Yet interestingly, search consultants haven’t been called to the table as frequently. Using the same 4A's list of accounts in review, search consultants were involved in approximately 23% of agency reviews, compared with 34% in 2008 and 40% in 2007.
Marketers Need To Know When To Outsource The Agency Search Process
Considering the importance of the decision and the commitment required to conduct a search, it’s surprising that more marketers have been handling the agency review process internally. Especially when CMOs and marketing leaders are saddled with more responsibility than ever. That's why Forrester believes there are four cases when marketers would be better off using a third-party advisor for their agency search process.
The inspiration for my first report, “Let Your Product Do The Talking,” was that marketers rely too much on communications to build their brand. Using consumer trends from Forrester’s Technographics Survey, I identified that while consumers are tuning out marketing messages, they are actually seeking out more product experiences.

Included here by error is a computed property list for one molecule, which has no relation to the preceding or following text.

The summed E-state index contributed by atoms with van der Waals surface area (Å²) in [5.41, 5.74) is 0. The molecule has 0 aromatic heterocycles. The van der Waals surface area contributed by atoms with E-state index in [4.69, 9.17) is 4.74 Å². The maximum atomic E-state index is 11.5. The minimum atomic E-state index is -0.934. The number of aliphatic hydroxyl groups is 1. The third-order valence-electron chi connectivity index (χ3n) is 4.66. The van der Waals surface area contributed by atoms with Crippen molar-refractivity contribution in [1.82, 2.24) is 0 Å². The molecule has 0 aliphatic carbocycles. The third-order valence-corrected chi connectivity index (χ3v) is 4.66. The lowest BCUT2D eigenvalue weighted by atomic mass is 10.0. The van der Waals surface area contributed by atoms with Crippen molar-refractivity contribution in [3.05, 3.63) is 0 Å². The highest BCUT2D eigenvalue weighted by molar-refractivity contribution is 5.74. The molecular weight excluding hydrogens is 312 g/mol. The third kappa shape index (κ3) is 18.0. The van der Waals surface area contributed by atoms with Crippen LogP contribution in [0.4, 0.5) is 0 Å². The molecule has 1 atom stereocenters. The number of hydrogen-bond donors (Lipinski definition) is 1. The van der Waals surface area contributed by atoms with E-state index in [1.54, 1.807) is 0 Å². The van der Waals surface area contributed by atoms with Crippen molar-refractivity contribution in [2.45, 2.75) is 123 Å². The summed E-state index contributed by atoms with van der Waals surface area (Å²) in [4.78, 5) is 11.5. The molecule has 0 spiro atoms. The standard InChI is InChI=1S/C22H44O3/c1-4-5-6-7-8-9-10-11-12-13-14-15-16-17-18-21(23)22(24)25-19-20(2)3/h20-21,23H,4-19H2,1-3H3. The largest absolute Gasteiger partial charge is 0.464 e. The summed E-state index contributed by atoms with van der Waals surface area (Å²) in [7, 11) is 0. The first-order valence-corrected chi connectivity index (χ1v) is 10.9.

In the future, I believe that companies will successfully build their brands by:
Having spent my entire 15-year career in the “advice giving” industry, between management consulting and advertising, I have found that the best advice is pragmatic, forward-thinking, grounded in research, and relevant to your needs. Relevance being the most important ingredient.
And the best way for me to provide relevant advice is to listen to your needs.
So the purpose of my blog will be as much about understanding the issues and concerns of CMOs and Marketing Leaders as it will be about providing advice.
Coverage areas and topics I’m interested in.
Speaking of relevance, here are the topics that are relevant to me:
I’ll be primarily focused on helping CMOs and Marketing Leadership Professionals create the new brand experience. In order to create the new brand experience, I will be challenging the standard assumptions about brand strategy, positioning, and integrated marketing strategy. That means I will be taking a broad look across the entire marketing mix to create new synergies between the Product, Price, Place, and Promotion. In particular, I will focus on helping marketers leverage emerging digital trends, capabilities, and technologies to enable the new brand experience.
Secondarily, I will be focusing on helping marketers optimize their agency relationships to create the new brand experience – whether through brainstorming, benchmarking, digital thought leadership, consumer insights, digital strategies, or even agency selection.
Finally, I will be focusing on helping marketers adapt their organization so they can deliver the new brand experience.